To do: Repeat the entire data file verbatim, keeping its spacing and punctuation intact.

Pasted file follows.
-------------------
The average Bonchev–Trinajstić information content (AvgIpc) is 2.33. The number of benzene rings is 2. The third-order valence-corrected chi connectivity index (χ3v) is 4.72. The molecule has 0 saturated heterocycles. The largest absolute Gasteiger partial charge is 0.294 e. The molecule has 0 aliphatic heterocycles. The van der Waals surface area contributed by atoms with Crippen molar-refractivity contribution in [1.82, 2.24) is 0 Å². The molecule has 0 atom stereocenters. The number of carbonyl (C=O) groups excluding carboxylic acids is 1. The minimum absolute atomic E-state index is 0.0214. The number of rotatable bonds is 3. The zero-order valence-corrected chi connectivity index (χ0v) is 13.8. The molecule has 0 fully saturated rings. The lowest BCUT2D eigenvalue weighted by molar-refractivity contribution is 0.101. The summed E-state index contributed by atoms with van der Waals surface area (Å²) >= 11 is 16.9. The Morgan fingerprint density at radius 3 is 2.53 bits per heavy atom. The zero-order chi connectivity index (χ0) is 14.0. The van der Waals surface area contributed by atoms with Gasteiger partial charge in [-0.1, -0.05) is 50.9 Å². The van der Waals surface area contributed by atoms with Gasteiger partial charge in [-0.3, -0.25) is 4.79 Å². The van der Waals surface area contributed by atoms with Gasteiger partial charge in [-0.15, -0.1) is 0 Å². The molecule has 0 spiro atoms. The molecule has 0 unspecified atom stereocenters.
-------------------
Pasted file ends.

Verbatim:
The average Bonchev–Trinajstić information content (AvgIpc) is 2.33. The number of benzene rings is 2. The third-order valence-corrected chi connectivity index (χ3v) is 4.72. The molecule has 0 saturated heterocycles. The largest absolute Gasteiger partial charge is 0.294 e. The molecule has 0 aliphatic heterocycles. The van der Waals surface area contributed by atoms with Crippen molar-refractivity contribution in [1.82, 2.24) is 0 Å². The molecule has 0 atom stereocenters. The number of carbonyl (C=O) groups excluding carboxylic acids is 1. The minimum absolute atomic E-state index is 0.0214. The number of rotatable bonds is 3. The zero-order valence-corrected chi connectivity index (χ0v) is 13.8. The molecule has 0 fully saturated rings. The lowest BCUT2D eigenvalue weighted by molar-refractivity contribution is 0.101. The summed E-state index contributed by atoms with van der Waals surface area (Å²) >= 11 is 16.9. The Morgan fingerprint density at radius 3 is 2.53 bits per heavy atom. The zero-order chi connectivity index (χ0) is 14.0. The van der Waals surface area contributed by atoms with Gasteiger partial charge in [-0.1, -0.05) is 50.9 Å². The van der Waals surface area contributed by atoms with Gasteiger partial charge in [-0.3, -0.25) is 4.79 Å². The van der Waals surface area contributed by atoms with Gasteiger partial charge in [-0.15, -0.1) is 0 Å². The molecule has 0 spiro atoms. The molecule has 0 unspecified atom stereocenters.